He began his comeback with a perfect drive punctuated by his familiar cocky twirl of the club. But there was something different about Woods on this day, at least for a little while. He has always played in a bubble, distant and aloof, but as Tiger strolled down the 1st fairway, he made eye contact with fans who were 10-deep along the ropes, smiling and mouthing thank-yous. (In short, he acted like Mickelson.) Woods gradually got his game face on, and by the time he poured in a six-foot birdie putt on the 3rd hole, it felt like just another spin around Augusta, albeit in fewer strokes. Taking advantage of a benign setup, Woods shot a 68 that was his lowest first-round score at the Masters and also the first time he had made two eagles on the same day at Augusta National.
As it became clear that Woods's myriad skills were undiminished, the gallery found its voice, cheering for him lustily. This was either the ultimate example of the redemptive power of sport or merely the latest evidence of how self-deluding people can be in today's cult of personality.
Woods's 68 left him two back of 50-year-old Fred Couples, whose game has been rejuvenated by beating up on Champions tour geezers. In a group of five a shot off the lead was Mickelson, who beginning on the 13th hole went eagle, birdie, birdie en route to a little-noticed 67. Friday was dominated by English blokes Ian Poulter and Lee Westwood, who reached eight under to set up afternoon tee for two in the third round's final pairing. A well-played 70 moved Woods to third place, two strokes back and tied with Mickelson, who shot a 71, much to the displeasure of Harmon, who slumped forlornly against the ropes on the 14th hole and offered a succinct report on his pupil's game: "Playing beautifully. Putting horrendously."
Mickelson found other ways to get the ball in the hole on Saturday as he turned golf's most pressure-packed tournament into his own little game of H-O-R-S-E. He arrived at the par-5 13th hole puttering along at one under for the day and in danger of being left behind by Westwood, who had birdied four of his first 10 holes. Mickelson played a risky drive that hugged the left side of the fairway, hard against Rae's Creek. He was rewarded with only 195 yards to the flag, and he followed with a seven-iron to 10 feet. Eagle. After a good drive on 14, Mickelson had 141 yards left. With his pitching wedge he dropped his ball 10 feet left of the pin, and it obligingly spun sideways into the hole. Eagle, eagle. In Mickelson's gallery, as always, was Phil Sr., who declared, "That's as loud as I've ever heard it here."
Most players would have been elated with their good fortune. Stepping to the tee of the par-5 15th, Phil the Thrill was getting greedy. "I was trying to make a third [eagle]," Mickelson said, with one of his naughty schoolboy grins. A bad drive seemingly eliminated the possibility, but after laying up to 87 yards, Mickelson danced his wedge shot over the hole, stopping the ball a few inches away. Augusta National fairly shook, and Mickelson was only mildly disappointed to settle for a tap-in birdie.
After the round Westwood's caddie, Billy Foster, and his agent, Chubby Chandler, commiserated behind the 18th green, trying to come to grips with what had befallen them. "Going down 11, we were five up," Foster said. "Then all of a sudden we were one down."
"Twenty-seven minutes," said Chandler, smiling ruefully. "That's all it took."
"Bloody hell," said Foster.
Mickelson's bogey on the 17th hole allowed Westwood to reclaim the 54-hole lead, at 12 under. Woods was tied for third, four strokes back, and he was lucky to be that close. Throughout the round Woods had fought his swing and struggled with his speed on the greens, leading to a few slipups in his pledge to clean up his on-course language and comportment. But in a showing of sheer stubbornness, Woods made three late birdies to claw back into the tournament.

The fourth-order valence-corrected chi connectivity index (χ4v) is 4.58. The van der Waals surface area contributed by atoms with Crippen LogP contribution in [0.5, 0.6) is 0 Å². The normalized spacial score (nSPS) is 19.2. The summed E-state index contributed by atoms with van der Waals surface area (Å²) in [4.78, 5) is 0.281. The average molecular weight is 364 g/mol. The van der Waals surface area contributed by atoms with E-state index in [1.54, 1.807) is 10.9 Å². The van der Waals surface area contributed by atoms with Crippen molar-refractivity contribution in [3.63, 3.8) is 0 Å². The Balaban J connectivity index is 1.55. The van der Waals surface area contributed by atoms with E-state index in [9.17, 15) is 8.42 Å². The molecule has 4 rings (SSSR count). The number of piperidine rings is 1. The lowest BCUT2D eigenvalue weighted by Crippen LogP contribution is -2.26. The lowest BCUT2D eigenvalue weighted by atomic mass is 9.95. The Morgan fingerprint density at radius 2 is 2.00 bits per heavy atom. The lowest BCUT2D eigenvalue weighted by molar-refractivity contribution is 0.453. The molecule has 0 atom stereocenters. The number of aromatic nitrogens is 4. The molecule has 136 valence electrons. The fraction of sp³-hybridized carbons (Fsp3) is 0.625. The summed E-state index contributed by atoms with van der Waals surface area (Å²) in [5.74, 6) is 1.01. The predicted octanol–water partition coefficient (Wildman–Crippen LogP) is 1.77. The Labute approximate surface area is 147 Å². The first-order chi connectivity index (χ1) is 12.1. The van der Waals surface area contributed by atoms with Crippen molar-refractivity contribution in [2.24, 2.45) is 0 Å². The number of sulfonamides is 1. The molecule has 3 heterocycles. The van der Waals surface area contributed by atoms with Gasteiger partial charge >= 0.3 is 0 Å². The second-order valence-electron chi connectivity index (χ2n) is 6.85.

He opened the final round with a screaming hook that settled in the 9th fairway, touching off a wildly entertaining and uneven round that included two eagles, four birdies and five bogeys. After a 69 that left him tied for fourth, ultimately five shots back, Woods instinctively fell back on the old metric that anything less than a victory is a failure. But he did allow that "I tried as hard as I possibly could to post a number and give myself a chance. I really dug deep to find something, and that's something I'm pretty proud of."
Still, his determination was no match for Mickelson's overall mastery. Phil began to take control of the tournament on the 12th hole, where he had begun his comeback for the ages in 2004. This time Mickelson's birdie served two purposes: It gave him the outright lead over a surging K.J. Choi, and it thoroughly rattled the burly Korean known as Tank. Mickelson has long been one of Augusta's favorite sons, and when his 20-footer at 12 dropped, the roar was so loud that Choi backed off his shot in the 13th fairway. He followed with his first bad swing of the day, pulling his shot into a bunker behind the green. On a hole where most in the field were making birdie if not eagle, Choi stumbled to a momentum-killing bogey, his first of the day.
Playing in the group behind, Mickelson hit his drive at 13 too straight, and the ball ran through the dogleg, settling between two pine trees. Bones pleaded for a layup short of Rae's Creek, but that has never been Mickelson's style. He ripped a six-iron through a small opening between the pines, and his ball never left the flag, stopping five feet from the hole. Asked afterward the difference between a great shot and a smart one, Mickelson woofed, "A great shot is when you pull it off. A smart shot is when you don't have the guts to try it."
He missed the eagle putt, but the ensuing birdie put Mickelson two up on Westwood and fast closing Anthony Kim, and a two-putt birdie at 15 pushed his advantage to three strokes, making the long walk to Amy's embrace all the sweeter.
In the wake of such a commanding performance it's impossible not to look ahead to the U.S. Open, which will be played at Pebble Beach, where Mickelson has won three Crosby Clambakes. After five wrenching near-misses at the Open, Phil will be the clear-cut favorite. In the next two months there will be plenty of talk about a potential Mickel-slam, but on Sunday evening Phil and those who love him wanted to savor this storybook Masters. Standing outside Butler Cabin, her lustrous blonde hair blowing in the twilight breeze, Amy was asked what the victory means for her embattled family. She sighed, took a deep breath and wiped away a tear. Words would not come. After another deep breath she summoned a radiant smile. "I'm going to go join my husband," Amy said, and then she floated up the stairs, into the victory party.